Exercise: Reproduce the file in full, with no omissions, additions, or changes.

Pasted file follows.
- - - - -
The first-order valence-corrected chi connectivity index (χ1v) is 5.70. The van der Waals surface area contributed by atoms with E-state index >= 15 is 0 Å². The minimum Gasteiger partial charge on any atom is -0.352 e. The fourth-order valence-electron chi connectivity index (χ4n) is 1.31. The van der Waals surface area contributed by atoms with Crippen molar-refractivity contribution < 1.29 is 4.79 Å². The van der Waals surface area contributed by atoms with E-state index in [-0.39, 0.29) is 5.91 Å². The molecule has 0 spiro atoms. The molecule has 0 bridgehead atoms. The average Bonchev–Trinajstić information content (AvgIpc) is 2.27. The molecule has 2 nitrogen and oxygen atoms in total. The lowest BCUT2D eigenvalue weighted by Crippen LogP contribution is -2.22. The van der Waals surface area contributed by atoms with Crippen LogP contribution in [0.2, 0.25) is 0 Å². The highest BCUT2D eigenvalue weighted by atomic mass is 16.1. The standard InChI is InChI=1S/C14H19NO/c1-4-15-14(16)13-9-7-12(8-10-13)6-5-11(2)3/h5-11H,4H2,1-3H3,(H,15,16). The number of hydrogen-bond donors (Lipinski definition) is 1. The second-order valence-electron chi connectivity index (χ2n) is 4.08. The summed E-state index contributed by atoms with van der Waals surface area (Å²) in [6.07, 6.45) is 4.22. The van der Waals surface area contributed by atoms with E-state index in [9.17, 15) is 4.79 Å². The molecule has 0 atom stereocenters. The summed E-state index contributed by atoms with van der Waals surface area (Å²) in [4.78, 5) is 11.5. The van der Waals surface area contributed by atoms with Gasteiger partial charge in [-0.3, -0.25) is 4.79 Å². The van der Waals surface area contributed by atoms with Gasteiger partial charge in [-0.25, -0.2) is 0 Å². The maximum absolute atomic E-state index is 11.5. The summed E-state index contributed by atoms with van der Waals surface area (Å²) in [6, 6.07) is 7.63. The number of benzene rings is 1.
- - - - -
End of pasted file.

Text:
The first-order valence-corrected chi connectivity index (χ1v) is 5.70. The van der Waals surface area contributed by atoms with E-state index >= 15 is 0 Å². The minimum Gasteiger partial charge on any atom is -0.352 e. The fourth-order valence-electron chi connectivity index (χ4n) is 1.31. The van der Waals surface area contributed by atoms with Crippen molar-refractivity contribution < 1.29 is 4.79 Å². The van der Waals surface area contributed by atoms with E-state index in [-0.39, 0.29) is 5.91 Å². The molecule has 0 spiro atoms. The molecule has 0 bridgehead atoms. The average Bonchev–Trinajstić information content (AvgIpc) is 2.27. The molecule has 2 nitrogen and oxygen atoms in total. The lowest BCUT2D eigenvalue weighted by Crippen LogP contribution is -2.22. The van der Waals surface area contributed by atoms with Crippen LogP contribution in [0.2, 0.25) is 0 Å². The highest BCUT2D eigenvalue weighted by atomic mass is 16.1. The standard InChI is InChI=1S/C14H19NO/c1-4-15-14(16)13-9-7-12(8-10-13)6-5-11(2)3/h5-11H,4H2,1-3H3,(H,15,16). The number of hydrogen-bond donors (Lipinski definition) is 1. The second-order valence-electron chi connectivity index (χ2n) is 4.08. The summed E-state index contributed by atoms with van der Waals surface area (Å²) in [6.07, 6.45) is 4.22. The van der Waals surface area contributed by atoms with E-state index in [9.17, 15) is 4.79 Å². The molecule has 0 atom stereocenters. The summed E-state index contributed by atoms with van der Waals surface area (Å²) in [4.78, 5) is 11.5. The van der Waals surface area contributed by atoms with Gasteiger partial charge in [-0.3, -0.25) is 4.79 Å². The van der Waals surface area contributed by atoms with Gasteiger partial charge in [-0.25, -0.2) is 0 Å². The maximum absolute atomic E-state index is 11.5. The summed E-state index contributed by atoms with van der Waals surface area (Å²) in [6, 6.07) is 7.63. The number of benzene rings is 1.